The rates of inflation are not just the highest in forty years, but they are the most persistent, as explored in the analysis linked here.
Persistent Financial Abuse
The graph of real interest rates above could be called a graph of how the Federal Reserve has been using its new back door access to our bank accounts for the benefit of the government, Wall Street, and major corporations - and to the major detriment of the citizens of our nation.
The blue bar is what is natural, the relationship between interest rates and inflation before the Federal Reserve expanded its powers. What was natural between 1959 and 2007 was for savers to come out 1.33% ahead of inflation, so that they were being appropriately compensated for inflation, and could still build real net worth even after accounting for inflation.
The red bar shows what the Fed did with its new powers between 2008 and 2020. Lowering interest rates below the rate of inflation is beneficial for a heavily indebted U.S. government as well as the numerous financial firms and major corporations that benefit from historically low-cost sources of funding. The price was born by the rest of the nation, as the natural relationship between interest rates and inflation was flipped, so that the nation now on average lost 1.14% of the value of its savings each year, instead of slowly building real wealth.
The government changed the law to allow the Federal Reserve access to the spending power of our bank accounts. The Fed used that awesome new financial power to strip us of the natural returns we should be earning on our money, and to effectively redistribute that wealth to the government, Wall Street, and the major corporations. They were effectively making sure we would never be paid back our money in full, not in inflation-adjusted terms.
There is another word for taking money from someone and making sure that they won't be paid back in full - theft. Yes, the government sets up the laws so that taking from citizens is perfectly legal. But, this was a new and stealthy form of theft, that created great new wealth for insiders, even as the average person grew a little poorer each year. This was a matter of deliberate design that overrode free markets to create an artificial flow of wealth from the many to the few, with the funding for the overriding of the markets coming from our own savings.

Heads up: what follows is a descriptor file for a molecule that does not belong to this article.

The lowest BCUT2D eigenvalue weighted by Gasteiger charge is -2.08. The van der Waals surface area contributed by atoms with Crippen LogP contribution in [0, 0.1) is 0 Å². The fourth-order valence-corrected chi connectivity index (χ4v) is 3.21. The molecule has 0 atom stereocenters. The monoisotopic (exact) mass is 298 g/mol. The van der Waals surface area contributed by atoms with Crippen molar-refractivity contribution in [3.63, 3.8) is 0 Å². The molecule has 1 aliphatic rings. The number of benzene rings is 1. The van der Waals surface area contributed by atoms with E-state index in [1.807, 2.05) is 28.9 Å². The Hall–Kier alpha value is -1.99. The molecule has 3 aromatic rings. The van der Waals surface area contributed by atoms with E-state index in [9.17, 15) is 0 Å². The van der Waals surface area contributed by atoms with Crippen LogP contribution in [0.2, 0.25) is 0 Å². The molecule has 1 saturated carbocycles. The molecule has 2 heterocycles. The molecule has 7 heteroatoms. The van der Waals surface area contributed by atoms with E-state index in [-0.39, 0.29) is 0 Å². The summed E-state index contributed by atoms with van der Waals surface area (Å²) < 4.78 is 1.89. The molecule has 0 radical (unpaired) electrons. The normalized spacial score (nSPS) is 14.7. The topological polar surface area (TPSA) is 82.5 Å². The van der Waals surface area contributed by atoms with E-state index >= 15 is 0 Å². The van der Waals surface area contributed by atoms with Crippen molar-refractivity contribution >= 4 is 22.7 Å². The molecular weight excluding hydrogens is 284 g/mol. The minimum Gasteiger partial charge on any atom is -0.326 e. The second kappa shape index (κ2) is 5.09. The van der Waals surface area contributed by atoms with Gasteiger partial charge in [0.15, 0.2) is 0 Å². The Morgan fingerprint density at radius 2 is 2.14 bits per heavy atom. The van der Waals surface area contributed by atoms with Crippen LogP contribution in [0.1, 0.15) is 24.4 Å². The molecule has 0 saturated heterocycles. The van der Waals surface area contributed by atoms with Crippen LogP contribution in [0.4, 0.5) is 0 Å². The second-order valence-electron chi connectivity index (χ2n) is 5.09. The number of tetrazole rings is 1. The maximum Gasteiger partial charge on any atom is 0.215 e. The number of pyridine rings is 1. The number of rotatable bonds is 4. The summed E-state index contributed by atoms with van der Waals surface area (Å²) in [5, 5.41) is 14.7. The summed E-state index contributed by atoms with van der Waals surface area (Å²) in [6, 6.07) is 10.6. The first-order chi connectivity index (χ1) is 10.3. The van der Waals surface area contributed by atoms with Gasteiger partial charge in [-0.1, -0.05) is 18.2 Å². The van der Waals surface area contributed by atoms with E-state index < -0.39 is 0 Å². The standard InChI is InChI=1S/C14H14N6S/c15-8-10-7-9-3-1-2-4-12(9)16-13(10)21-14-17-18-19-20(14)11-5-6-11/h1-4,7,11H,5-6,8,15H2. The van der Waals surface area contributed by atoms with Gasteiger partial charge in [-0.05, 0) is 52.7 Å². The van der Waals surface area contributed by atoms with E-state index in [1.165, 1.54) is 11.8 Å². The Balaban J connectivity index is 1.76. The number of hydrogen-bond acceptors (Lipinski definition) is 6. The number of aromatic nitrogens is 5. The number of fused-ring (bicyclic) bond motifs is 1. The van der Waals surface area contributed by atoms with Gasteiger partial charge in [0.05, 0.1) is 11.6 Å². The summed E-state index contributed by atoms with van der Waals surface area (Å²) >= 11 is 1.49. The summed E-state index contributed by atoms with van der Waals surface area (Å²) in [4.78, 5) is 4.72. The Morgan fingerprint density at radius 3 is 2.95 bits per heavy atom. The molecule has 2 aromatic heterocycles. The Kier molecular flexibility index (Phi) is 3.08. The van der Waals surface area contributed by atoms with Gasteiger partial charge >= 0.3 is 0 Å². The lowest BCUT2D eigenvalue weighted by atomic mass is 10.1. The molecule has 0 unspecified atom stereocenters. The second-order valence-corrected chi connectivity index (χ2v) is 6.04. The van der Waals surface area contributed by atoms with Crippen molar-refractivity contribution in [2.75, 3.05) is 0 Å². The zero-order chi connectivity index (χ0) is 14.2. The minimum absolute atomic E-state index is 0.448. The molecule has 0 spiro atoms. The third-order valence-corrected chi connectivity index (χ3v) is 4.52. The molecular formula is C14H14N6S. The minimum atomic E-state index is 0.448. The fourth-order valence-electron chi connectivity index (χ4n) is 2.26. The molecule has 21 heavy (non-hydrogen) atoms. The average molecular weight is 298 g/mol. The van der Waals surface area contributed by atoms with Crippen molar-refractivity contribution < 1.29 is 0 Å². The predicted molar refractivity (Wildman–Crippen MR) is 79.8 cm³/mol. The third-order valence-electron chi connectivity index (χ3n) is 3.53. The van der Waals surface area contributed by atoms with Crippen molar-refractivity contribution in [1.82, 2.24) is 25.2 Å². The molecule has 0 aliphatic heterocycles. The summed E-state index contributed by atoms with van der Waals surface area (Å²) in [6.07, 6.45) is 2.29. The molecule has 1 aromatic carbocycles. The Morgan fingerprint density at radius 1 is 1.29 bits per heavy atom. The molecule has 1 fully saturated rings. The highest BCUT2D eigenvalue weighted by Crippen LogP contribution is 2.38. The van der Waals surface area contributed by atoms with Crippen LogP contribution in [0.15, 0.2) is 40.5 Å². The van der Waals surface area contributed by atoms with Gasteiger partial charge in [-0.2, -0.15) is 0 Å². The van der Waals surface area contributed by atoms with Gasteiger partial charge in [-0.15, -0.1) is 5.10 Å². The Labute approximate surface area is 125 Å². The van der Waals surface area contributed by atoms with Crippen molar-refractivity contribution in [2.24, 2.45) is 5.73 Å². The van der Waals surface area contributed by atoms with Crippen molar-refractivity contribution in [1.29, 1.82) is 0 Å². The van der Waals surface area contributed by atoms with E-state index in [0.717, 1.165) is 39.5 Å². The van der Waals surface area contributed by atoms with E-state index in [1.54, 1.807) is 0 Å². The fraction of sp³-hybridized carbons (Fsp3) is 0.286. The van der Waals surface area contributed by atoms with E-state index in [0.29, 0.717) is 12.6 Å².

The situation got much worse between July of 2020 and February of 2021, as shown with the green bar, with the degree of negative interest rates almost tripling.
The yellow bar continues the downward progression and shows what happened when the intersection of plentiful money and scarce goods created the current much higher rate of inflation starting in March of 2021 - but interest rates still did not budge.
We now have a massive, extraordinary taking of wealth from the people of the nation, to the benefit of the government as well as the financial firms and major corporations that profit from artificially low interest rates. An entire nation is losing real wealth at an unprecedented rate.
And even if the Fed does allow rates to go up by 1%, or 2%, or 3% - the financial abuse and punishment of many millions of savers will still be occurring at some of the highest rates in history.
Yet - for some curious reason, this is not headline news. It should be. People need to know what is being done to them on a quite deliberate basis, and how the steady impoverishment of the middle class of an entire nation is a matter of governmental policy. Hopefully, this analysis has been helpful to you in that regard.
This analysis contains the ideas and opinions of the author. It is a conceptual and educational exploration of financial and general economic principles. As with any financial discussion of the future, there cannot be any absolute certainty. While the sources of information and the calculations are believed to be accurate, this is not guaranteed to be true. This educational overview is not intended to be used for trading purposes, those making investment decisions should do their own research and come to their own independent conclusions. This analysis does not constitute specific investment, legal, tax or any other form of professional advice. If specific advice is needed, it should be sought from an appropriate professional. Any liability, responsibility or warranty for the results of the application of the information contained in the analysis, either directly or indirectly, are expressly disclaimed by the author.